FIG. 2 is a flow diagram of illustrative programmed instructions executed by microprocessor 114 of the guaranteed queuing module to implement the guaranteed bandwidth feature of the invention. At the beginning of each time slot, microprocessor 114 in signaling processing unit 110 analyzes the counter in a selected buffer for a traffic source to determine whether that counter is less than or equal to zero, as shown in step 201. This step may be performed concurrently for each of the traffic sources. If the counter is less than or equal to zero, as determined in step 201, then, microprocessor 114 assesses in step 203 whether any cells are queued in the selected buffer. If so, microprocessor 114, in step 204, marks the next cell in the queue in the selected buffer for soon-as-possible service by sending an appropriate supervisory signal to processor 136. Alternatively, step 204 may be performed by microprocessor 114 queuing the cell (at the head of the queue in the selected buffer) in memory 113 for subsequent transmission to processing fabric 150. In this alternative implementation, memory 113 is a physical Guaranteed Service Queue (GSQ), as opposed to the logical Guaranteed Service Queue that is implemented when a contending cell is marked for soon-as-possible service. Regardless of the implementation selected (marking or queuing), a counter (called a "Guaranteed Service Queue counter") is updated whenever a cell is marked or queued to keep track of the number of cells waiting for soon-as-possible transmission to processing fabric 150.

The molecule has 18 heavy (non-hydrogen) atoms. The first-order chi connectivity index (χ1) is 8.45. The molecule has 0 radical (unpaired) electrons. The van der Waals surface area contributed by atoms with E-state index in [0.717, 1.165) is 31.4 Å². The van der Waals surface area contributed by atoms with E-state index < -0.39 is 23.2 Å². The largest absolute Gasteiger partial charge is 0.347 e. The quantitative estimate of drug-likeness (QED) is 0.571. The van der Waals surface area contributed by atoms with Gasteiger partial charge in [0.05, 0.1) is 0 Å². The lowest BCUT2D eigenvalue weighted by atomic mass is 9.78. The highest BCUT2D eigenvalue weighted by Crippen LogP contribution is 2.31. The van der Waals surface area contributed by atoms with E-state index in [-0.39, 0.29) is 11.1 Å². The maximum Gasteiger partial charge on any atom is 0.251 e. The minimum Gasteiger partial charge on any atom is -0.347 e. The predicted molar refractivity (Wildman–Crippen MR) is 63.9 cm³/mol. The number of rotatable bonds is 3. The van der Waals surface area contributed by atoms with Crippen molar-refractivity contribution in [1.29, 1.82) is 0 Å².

Thereafter, microprocessor 114, in step 205, resets the counter to 1.0 and increments a bandwidth usage counter for the traffic flow or the traffic source. This allows an operator of controller 100 to determine the number of cells from a flow or a traffic source that have been served over a time period thereby providing a billing mechanism, and a means for verifying the bandwidth guarantees for each traffic source.